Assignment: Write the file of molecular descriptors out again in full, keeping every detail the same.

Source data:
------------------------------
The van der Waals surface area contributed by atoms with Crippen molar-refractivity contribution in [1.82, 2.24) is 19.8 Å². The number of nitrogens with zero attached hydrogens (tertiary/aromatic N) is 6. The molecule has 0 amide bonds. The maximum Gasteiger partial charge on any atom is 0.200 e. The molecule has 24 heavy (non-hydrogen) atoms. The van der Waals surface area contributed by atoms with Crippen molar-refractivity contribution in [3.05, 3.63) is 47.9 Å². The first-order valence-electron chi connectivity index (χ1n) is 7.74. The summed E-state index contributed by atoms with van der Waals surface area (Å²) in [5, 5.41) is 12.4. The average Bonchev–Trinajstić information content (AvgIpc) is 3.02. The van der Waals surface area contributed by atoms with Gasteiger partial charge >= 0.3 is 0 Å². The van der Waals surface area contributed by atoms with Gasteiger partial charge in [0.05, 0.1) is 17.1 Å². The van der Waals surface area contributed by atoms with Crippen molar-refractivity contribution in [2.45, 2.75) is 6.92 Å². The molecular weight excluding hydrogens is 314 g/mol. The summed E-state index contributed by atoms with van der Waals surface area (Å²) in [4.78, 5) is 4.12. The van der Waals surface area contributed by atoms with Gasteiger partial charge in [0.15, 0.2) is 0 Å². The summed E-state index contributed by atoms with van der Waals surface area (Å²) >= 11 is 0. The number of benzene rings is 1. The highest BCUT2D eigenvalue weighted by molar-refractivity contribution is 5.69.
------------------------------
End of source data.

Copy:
The van der Waals surface area contributed by atoms with Crippen molar-refractivity contribution in [1.82, 2.24) is 19.8 Å². The number of nitrogens with zero attached hydrogens (tertiary/aromatic N) is 6. The molecule has 0 amide bonds. The maximum Gasteiger partial charge on any atom is 0.200 e. The molecule has 24 heavy (non-hydrogen) atoms. The van der Waals surface area contributed by atoms with Crippen molar-refractivity contribution in [3.05, 3.63) is 47.9 Å². The first-order valence-electron chi connectivity index (χ1n) is 7.74. The summed E-state index contributed by atoms with van der Waals surface area (Å²) in [5, 5.41) is 12.4. The average Bonchev–Trinajstić information content (AvgIpc) is 3.02. The van der Waals surface area contributed by atoms with Gasteiger partial charge >= 0.3 is 0 Å². The van der Waals surface area contributed by atoms with Gasteiger partial charge in [0.05, 0.1) is 17.1 Å². The van der Waals surface area contributed by atoms with Crippen molar-refractivity contribution in [2.45, 2.75) is 6.92 Å². The molecular weight excluding hydrogens is 314 g/mol. The summed E-state index contributed by atoms with van der Waals surface area (Å²) in [4.78, 5) is 4.12. The van der Waals surface area contributed by atoms with Gasteiger partial charge in [0.15, 0.2) is 0 Å². The summed E-state index contributed by atoms with van der Waals surface area (Å²) >= 11 is 0. The number of benzene rings is 1. The highest BCUT2D eigenvalue weighted by molar-refractivity contribution is 5.69.